Law & Courts

Teacher’s Appeal on ‘Peace’ Speech Denied

By Mark Walsh — October 04, 2007 3 min read
  • Save to favorites
  • Print

The U.S. Supreme Court declined last week to hear the appeal of a former Indiana teacher who alleged that she lost her job because she had discussed the Iraq war in her classroom.

The appeal was one of hundreds turned down by the justices on Oct. 1, the first day of their new term.

The case was notable because it led to a fairly broad ruling by a federal appeals court that teachers have virtually no First Amendment protection for statements made in the classroom, even on a topic of such public importance as the war.

Deborah A. Mayer was a first-year teacher in the 11,000-student Monroe County, Ind., school district in January 2003 when she used an edition of TIME for Kids in a current-events discussion about the then-impending war.

According to court papers, the magazine reported on a peace march in Washington to protest the prospect of a U.S. invasion of Iraq. Ms. Mayer was asked by a student in her multiage classroom of 3rd through 6th graders if she would ever participate in such a peace demonstration. She told them that when she had driven by recent peace marches in Bloomington, Ind., related to the Iraq situation, she had honked her horn in response to a sign that said, “Honk for Peace.”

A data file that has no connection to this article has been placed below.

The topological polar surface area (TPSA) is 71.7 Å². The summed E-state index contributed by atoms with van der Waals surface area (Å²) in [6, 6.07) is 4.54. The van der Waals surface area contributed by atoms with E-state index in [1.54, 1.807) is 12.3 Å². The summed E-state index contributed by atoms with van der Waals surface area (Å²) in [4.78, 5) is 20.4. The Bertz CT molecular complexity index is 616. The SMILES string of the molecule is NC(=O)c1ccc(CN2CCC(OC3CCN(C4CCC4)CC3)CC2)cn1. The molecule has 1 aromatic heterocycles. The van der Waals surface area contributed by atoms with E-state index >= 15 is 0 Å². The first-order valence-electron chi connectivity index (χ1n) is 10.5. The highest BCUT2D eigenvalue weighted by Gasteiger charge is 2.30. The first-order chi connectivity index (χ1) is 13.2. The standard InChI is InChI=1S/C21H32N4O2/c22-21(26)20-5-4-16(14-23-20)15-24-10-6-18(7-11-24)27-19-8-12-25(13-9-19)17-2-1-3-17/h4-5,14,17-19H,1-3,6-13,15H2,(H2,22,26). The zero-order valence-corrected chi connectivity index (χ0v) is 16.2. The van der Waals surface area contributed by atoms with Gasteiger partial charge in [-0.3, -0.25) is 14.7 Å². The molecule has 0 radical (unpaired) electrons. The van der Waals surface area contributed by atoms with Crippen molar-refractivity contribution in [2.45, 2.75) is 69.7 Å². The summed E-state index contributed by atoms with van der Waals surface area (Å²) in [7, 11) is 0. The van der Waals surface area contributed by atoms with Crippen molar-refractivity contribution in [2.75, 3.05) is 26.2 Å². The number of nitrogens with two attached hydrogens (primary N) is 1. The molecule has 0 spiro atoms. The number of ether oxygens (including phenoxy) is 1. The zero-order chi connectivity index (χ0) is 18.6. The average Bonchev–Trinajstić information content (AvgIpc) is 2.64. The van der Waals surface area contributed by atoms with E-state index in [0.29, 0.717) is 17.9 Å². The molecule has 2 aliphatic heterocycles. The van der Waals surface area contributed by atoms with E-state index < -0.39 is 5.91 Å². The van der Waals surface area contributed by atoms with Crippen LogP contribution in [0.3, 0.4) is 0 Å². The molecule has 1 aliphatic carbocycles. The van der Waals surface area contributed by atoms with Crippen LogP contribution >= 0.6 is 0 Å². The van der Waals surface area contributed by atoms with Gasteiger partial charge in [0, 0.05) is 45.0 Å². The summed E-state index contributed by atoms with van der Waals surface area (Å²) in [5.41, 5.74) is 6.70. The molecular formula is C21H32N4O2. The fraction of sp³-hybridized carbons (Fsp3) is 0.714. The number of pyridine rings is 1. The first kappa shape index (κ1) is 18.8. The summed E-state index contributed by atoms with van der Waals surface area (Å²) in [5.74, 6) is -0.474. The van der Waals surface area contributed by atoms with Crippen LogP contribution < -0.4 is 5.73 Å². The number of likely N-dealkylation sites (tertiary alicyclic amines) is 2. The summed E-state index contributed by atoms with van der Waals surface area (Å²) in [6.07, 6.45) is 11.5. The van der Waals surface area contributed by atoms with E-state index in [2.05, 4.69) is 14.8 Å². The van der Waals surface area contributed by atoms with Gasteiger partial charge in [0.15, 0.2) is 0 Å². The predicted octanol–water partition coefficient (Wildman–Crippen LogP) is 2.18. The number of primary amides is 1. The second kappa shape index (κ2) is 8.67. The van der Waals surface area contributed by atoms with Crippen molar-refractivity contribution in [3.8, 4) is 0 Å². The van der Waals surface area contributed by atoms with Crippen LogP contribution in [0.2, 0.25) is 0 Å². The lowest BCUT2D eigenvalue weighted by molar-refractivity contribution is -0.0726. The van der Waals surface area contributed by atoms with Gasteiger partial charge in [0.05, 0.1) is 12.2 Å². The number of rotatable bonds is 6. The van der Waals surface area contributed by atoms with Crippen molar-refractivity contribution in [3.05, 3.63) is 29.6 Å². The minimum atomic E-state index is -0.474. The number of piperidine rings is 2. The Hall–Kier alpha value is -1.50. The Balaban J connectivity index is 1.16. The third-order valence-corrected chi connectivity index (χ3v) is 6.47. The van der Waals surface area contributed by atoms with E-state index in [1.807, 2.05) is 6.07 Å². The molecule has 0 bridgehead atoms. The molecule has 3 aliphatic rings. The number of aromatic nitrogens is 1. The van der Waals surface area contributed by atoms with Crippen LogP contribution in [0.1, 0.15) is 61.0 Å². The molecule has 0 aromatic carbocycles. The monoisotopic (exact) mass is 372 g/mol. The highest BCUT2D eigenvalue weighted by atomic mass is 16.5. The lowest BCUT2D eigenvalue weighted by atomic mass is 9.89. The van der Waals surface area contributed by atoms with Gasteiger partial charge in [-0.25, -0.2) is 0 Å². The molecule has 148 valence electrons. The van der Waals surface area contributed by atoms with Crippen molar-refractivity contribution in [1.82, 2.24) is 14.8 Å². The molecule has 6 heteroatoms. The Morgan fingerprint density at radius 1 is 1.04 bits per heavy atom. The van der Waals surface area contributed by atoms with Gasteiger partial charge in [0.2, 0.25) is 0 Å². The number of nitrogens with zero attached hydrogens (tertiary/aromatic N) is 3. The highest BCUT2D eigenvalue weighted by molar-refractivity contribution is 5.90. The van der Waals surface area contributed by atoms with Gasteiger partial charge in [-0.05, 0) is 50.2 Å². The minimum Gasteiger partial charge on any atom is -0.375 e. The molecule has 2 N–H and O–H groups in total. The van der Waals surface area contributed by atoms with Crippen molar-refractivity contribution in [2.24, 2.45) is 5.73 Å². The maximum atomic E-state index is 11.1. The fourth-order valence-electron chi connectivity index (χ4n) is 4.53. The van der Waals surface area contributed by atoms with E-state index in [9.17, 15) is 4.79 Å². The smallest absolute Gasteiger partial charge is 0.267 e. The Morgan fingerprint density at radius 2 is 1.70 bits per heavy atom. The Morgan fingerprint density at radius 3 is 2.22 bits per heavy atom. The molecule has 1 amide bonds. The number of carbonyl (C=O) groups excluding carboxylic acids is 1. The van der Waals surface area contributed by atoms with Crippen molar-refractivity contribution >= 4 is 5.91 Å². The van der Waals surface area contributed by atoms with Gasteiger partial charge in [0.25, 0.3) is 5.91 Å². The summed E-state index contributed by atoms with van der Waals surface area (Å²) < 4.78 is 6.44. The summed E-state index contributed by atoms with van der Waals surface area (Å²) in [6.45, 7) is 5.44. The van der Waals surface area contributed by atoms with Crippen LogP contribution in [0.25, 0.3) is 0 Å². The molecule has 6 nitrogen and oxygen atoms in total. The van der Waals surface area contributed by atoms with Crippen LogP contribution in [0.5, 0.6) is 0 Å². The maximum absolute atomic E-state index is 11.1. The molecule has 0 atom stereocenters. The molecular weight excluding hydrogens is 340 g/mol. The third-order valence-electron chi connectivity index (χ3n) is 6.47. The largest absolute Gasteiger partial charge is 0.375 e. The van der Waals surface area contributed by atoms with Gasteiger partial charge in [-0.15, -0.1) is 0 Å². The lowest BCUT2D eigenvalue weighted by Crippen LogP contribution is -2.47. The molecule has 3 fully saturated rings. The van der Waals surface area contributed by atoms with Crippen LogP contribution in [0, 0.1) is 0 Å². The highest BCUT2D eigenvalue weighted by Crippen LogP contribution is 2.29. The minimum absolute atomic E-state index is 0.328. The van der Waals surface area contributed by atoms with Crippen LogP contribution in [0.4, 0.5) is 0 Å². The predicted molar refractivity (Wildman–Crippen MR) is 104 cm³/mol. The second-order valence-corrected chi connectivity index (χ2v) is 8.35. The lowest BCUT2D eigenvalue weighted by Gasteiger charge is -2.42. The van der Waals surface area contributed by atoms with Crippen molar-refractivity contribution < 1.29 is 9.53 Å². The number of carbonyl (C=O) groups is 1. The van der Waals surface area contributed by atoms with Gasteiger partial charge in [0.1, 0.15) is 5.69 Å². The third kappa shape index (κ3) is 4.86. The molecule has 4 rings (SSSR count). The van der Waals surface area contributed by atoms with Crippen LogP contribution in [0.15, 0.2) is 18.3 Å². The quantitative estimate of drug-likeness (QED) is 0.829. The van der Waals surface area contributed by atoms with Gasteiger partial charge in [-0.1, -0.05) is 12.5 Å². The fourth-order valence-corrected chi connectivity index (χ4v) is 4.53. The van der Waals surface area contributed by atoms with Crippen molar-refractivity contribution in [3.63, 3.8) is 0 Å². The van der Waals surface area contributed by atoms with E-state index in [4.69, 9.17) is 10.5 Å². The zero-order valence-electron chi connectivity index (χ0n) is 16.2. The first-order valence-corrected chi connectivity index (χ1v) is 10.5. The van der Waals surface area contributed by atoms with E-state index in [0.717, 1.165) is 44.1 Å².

“And then I went on to say that I thought it was important for people to seek out peaceful solutions to problems before going to war, and that we train kids to be mediators on the playground so that they can seek out peaceful solutions to their own problems,” Ms. Mayer said in a deposition in the case.

Not in Curriculum

Some parents complained to the principal about the brief discussion, and the principal barred Ms. Mayer from discussing “peace” in her classroom, according to court papers. The principal also canceled the school’s traditional “peace month.”

“We absolutely do not, as a school, promote any particular view on foreign policy related to the situation with Iraq,” Principal Victoria Rogers said in a memo to school personnel at the time. “That is not our business.”

The school district decided in April 2003 not to renew Ms. Mayer’s contract for the next school year. The teacher alleged that it was because of her comments on Iraq, and she sued the district on First Amendment and related grounds.

A U.S. District Court judge in Indianapolis granted summary judgment last year to the school district. In a Jan. 24 ruling, a three-judge panel of the U.S. Court of Appeals for the 7th Circuit, in Chicago, ruled unanimously for the district as well.